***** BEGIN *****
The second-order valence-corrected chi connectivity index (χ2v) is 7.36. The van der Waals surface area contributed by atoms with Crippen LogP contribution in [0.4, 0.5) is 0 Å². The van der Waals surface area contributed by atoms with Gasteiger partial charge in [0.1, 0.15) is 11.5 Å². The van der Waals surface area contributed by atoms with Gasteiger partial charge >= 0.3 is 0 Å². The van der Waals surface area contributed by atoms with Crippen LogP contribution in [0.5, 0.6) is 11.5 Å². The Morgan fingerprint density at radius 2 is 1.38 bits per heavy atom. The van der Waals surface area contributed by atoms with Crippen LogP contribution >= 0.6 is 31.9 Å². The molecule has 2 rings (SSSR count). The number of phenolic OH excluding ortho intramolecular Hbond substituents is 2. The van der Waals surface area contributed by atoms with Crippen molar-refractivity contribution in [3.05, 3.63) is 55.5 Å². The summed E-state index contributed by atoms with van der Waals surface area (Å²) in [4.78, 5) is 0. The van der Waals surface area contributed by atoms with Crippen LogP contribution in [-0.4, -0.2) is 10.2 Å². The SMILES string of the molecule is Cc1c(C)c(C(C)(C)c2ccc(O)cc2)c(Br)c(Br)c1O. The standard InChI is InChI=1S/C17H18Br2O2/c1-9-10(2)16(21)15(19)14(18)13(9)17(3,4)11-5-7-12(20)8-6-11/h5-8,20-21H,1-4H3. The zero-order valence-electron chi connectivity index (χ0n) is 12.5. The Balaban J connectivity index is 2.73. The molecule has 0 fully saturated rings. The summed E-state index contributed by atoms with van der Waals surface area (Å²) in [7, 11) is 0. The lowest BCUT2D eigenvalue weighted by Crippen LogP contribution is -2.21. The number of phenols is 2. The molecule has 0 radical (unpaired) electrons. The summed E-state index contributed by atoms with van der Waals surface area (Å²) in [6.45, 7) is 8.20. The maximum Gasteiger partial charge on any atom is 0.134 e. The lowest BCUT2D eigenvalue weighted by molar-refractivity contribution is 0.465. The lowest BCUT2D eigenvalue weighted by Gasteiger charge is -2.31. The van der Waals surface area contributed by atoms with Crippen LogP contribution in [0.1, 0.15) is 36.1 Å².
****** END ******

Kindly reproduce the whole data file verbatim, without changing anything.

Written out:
The second-order valence-corrected chi connectivity index (χ2v) is 7.36. The van der Waals surface area contributed by atoms with Crippen LogP contribution in [0.4, 0.5) is 0 Å². The van der Waals surface area contributed by atoms with Gasteiger partial charge in [0.1, 0.15) is 11.5 Å². The van der Waals surface area contributed by atoms with Gasteiger partial charge >= 0.3 is 0 Å². The van der Waals surface area contributed by atoms with Crippen LogP contribution in [0.5, 0.6) is 11.5 Å². The Morgan fingerprint density at radius 2 is 1.38 bits per heavy atom. The van der Waals surface area contributed by atoms with Crippen LogP contribution >= 0.6 is 31.9 Å². The molecule has 2 rings (SSSR count). The number of phenolic OH excluding ortho intramolecular Hbond substituents is 2. The van der Waals surface area contributed by atoms with Crippen molar-refractivity contribution in [3.05, 3.63) is 55.5 Å². The summed E-state index contributed by atoms with van der Waals surface area (Å²) in [4.78, 5) is 0. The van der Waals surface area contributed by atoms with Crippen LogP contribution in [-0.4, -0.2) is 10.2 Å². The SMILES string of the molecule is Cc1c(C)c(C(C)(C)c2ccc(O)cc2)c(Br)c(Br)c1O. The standard InChI is InChI=1S/C17H18Br2O2/c1-9-10(2)16(21)15(19)14(18)13(9)17(3,4)11-5-7-12(20)8-6-11/h5-8,20-21H,1-4H3. The zero-order valence-electron chi connectivity index (χ0n) is 12.5. The Balaban J connectivity index is 2.73. The molecule has 0 fully saturated rings. The summed E-state index contributed by atoms with van der Waals surface area (Å²) in [7, 11) is 0. The lowest BCUT2D eigenvalue weighted by Crippen LogP contribution is -2.21. The number of phenols is 2. The molecule has 0 radical (unpaired) electrons. The summed E-state index contributed by atoms with van der Waals surface area (Å²) in [6.45, 7) is 8.20. The maximum Gasteiger partial charge on any atom is 0.134 e. The lowest BCUT2D eigenvalue weighted by molar-refractivity contribution is 0.465. The lowest BCUT2D eigenvalue weighted by Gasteiger charge is -2.31. The van der Waals surface area contributed by atoms with Crippen LogP contribution in [0.1, 0.15) is 36.1 Å².